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Ford F-150 in Australia: Five things you should know

Olek Novak

The full size Ford F-150 pick-up truck is about to hit Australian shores; here are five things to know about the American icon

The anticipated debut of the Ford F-150 on Australian shores is almost here, with first deliveries due in November

We’ve just been on our first full drive of the American icon on Australian soil – you can check out our detailed video review or written review – but in the mean-time, here are the top five things to know about the latest entrant into Australia’s crowded ute market.

1. The F-150 is remanufactured in Australia

After being manufactured in left-hand-drive in the US, the F-150s are shipped to our shores before they are converted to right-hand-drive and sold in Australian showrooms.

Left-hand-drive Ford F-150s undergo a comprehensive remanufacturing process in Australia

But this isn’t a simple switch from left-to-right, with vehicles being fully re-engineered on a dedicated production line in Victoria.

The conversion is taken care of by a foreign engineering firm RMA Automotive which works closely with Ford Australia’s local development team, with over 500 new or modified parts required for the conversion.

The re-engineering work is exhaustive and this is the first time Ford has approved a remanufacturing process like this anywhere in the world, with the brand signing off on all of the pickups to ensure they are up to standard and ready to be granted Ford’s standard five-year, unlimited-kilometer warranty.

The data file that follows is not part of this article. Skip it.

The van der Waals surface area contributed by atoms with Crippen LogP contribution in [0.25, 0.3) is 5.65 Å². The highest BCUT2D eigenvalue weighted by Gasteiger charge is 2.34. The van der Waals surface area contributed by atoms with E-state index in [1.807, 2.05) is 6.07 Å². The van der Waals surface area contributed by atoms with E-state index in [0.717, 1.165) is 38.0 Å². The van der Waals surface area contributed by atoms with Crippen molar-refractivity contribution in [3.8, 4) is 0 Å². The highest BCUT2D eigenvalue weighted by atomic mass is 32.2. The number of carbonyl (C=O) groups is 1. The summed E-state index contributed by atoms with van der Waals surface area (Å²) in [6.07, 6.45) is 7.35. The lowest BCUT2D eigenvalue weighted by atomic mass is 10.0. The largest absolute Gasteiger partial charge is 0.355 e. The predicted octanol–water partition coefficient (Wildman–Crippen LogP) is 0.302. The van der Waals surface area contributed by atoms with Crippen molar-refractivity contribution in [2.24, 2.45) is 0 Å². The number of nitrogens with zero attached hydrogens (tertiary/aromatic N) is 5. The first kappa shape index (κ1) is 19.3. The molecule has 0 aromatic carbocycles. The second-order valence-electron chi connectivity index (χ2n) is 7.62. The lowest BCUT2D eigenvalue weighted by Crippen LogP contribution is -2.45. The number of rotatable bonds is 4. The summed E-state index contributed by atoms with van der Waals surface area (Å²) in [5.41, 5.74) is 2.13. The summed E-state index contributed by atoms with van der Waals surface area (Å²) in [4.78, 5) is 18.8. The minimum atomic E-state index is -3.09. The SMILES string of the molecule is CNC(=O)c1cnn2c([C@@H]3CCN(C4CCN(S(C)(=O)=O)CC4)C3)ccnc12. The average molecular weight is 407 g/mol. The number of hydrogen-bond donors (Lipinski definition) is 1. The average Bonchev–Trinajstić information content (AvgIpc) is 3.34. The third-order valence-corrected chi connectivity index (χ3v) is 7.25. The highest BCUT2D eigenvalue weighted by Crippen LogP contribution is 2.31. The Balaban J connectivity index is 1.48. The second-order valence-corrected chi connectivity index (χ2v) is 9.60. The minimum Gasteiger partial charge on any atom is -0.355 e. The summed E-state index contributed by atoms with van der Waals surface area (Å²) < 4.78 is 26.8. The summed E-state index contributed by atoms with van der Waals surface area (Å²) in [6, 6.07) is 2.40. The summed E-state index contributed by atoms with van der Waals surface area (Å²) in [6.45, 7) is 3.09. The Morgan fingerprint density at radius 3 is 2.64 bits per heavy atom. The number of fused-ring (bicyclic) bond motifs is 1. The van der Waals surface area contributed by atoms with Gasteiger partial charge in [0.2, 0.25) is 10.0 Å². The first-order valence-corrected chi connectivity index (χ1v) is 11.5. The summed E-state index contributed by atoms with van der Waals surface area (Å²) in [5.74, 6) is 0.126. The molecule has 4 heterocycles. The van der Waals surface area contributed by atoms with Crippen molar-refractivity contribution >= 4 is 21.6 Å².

RMA Automotive is responsible for the re-manufacturing of the F-150 in Australia, working closely with Ford Australia

It’s worth noting that the Ram 1500 and Chevrolet Silverado are also converted locally by the Walkinshaw Group, with 300 units of Toyota’s incoming Tundra model also confirmed for re-manufacturing before they are given to selected customers to undergo real-world testing.

2. How much does the F-150 cost and is it good value in Australia?

The F-150 will come to Australia in two grades from launch including the entry level XLT and the top-spec Lariat. Both grades will be available in long- and short-wheel-base versions.

In terms of confirmed pricing for the F-150, the XLT comes in at $106,950, with the top-spec Lariat coming in at $139,950, both before on-road costs. 

The F-150 will be available in two grades in Australia – the entry level XLT (pictured) and the top-spec Lariat

You will need to spend an extra $995 for the extra 300mm of tub space in the long-wheel-base in either grade – the SWB includes a 1676mm ute tub while the LWB has a larger 1981mm tub.

However, don’t let ‘short-wheel-base’ fool you – even in this spec, the F-150 measures in at 5.9-meters in length. The long-wheel-base is 6.2-metres long, with the extra 300mm in the tub, making it almost a full meter longer than the Ford Ranger. 

All F-150s employ a full-time four-wheel-drive system and each are powered by Ford’s 3.5-litre twin-turbo-petrol V6 EcoBoost engine making for 298kW and a massive 678Nm of torque, coupled with a 10 speed automatic transmission and claiming an average fuel economy of 12.5L/100km.

The long-wheel-base F-150 measures in at a substantial 6.2-metres in length

Key features for the XLT include:

  • 20-inch alloy wheels
  • Electronic locking rear differential
  • Halogen headlights
  • LED rear lights
  • Chrome front bumper
  • Tailgate with flexible step and work surface
  • Spray-in bedliner
  • Power tailgate lock
  • Cloth trim seats
  • Power-adjustable front seats
  • 8.0-inch digital instrument cluster
  • 8.0-inch infotainment touch screen display 
  • Digital radio
  • Satellite navigation
  • Apple Carplay and Android Auto
  • Dual-zone climate control
  • Cruise control
  • Traction control
  • Trail sway control
  • Trailer hitch light 
The top-spec F-150 Lariat will cost $139,950 in Australia before on-road costs for the short-wheel-base version

Key features the Lariat adds:

  • 20-inch chrome alloy wheels with all-terrain tyres
  • Exterior chrome features 
  • LED headlights
  • Automatic high beams
  • Console mounted stowable e-Shifter
  • Power twin panel moonroof 
  • Leather accented seat material
  • Leather-wrapped steering wheel